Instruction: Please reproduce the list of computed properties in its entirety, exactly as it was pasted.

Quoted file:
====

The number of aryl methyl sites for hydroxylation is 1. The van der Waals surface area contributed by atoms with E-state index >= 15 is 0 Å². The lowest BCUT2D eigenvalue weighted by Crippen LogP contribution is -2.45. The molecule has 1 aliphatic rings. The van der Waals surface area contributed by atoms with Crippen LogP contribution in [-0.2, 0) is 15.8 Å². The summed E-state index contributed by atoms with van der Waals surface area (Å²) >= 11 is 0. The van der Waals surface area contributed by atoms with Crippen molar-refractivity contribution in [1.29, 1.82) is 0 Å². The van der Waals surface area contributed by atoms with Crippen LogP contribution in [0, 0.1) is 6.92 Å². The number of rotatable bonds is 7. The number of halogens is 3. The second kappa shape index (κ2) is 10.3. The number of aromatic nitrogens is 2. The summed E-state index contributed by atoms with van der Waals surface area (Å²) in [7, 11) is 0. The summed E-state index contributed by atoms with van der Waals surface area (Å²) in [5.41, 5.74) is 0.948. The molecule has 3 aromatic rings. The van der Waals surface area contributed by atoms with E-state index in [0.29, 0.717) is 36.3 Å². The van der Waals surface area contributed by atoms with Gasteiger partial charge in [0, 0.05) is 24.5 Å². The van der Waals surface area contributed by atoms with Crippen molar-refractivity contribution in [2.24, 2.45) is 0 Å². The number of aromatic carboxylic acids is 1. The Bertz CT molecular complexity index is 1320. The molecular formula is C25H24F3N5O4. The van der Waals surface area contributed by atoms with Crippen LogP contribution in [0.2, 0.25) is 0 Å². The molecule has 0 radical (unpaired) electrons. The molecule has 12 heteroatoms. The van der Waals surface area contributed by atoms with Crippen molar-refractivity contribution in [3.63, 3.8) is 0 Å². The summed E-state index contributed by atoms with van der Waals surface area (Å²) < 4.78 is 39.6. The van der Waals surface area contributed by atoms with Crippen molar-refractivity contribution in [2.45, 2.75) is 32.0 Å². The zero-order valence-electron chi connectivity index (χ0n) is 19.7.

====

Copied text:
The number of aryl methyl sites for hydroxylation is 1. The van der Waals surface area contributed by atoms with E-state index >= 15 is 0 Å². The lowest BCUT2D eigenvalue weighted by Crippen LogP contribution is -2.45. The molecule has 1 aliphatic rings. The van der Waals surface area contributed by atoms with Crippen LogP contribution in [-0.2, 0) is 15.8 Å². The summed E-state index contributed by atoms with van der Waals surface area (Å²) >= 11 is 0. The van der Waals surface area contributed by atoms with Crippen molar-refractivity contribution in [1.29, 1.82) is 0 Å². The van der Waals surface area contributed by atoms with Crippen LogP contribution in [0, 0.1) is 6.92 Å². The number of rotatable bonds is 7. The number of halogens is 3. The second kappa shape index (κ2) is 10.3. The number of aromatic nitrogens is 2. The summed E-state index contributed by atoms with van der Waals surface area (Å²) in [7, 11) is 0. The summed E-state index contributed by atoms with van der Waals surface area (Å²) in [5.41, 5.74) is 0.948. The molecule has 3 aromatic rings. The van der Waals surface area contributed by atoms with E-state index in [0.29, 0.717) is 36.3 Å². The van der Waals surface area contributed by atoms with Gasteiger partial charge in [0, 0.05) is 24.5 Å². The van der Waals surface area contributed by atoms with Crippen molar-refractivity contribution in [2.24, 2.45) is 0 Å². The number of aromatic carboxylic acids is 1. The Bertz CT molecular complexity index is 1320. The molecular formula is C25H24F3N5O4. The van der Waals surface area contributed by atoms with Crippen LogP contribution in [0.2, 0.25) is 0 Å². The molecule has 0 radical (unpaired) electrons. The molecule has 12 heteroatoms. The van der Waals surface area contributed by atoms with Crippen molar-refractivity contribution in [3.63, 3.8) is 0 Å². The summed E-state index contributed by atoms with van der Waals surface area (Å²) < 4.78 is 39.6. The van der Waals surface area contributed by atoms with Crippen molar-refractivity contribution in [2.45, 2.75) is 32.0 Å². The zero-order valence-electron chi connectivity index (χ0n) is 19.7.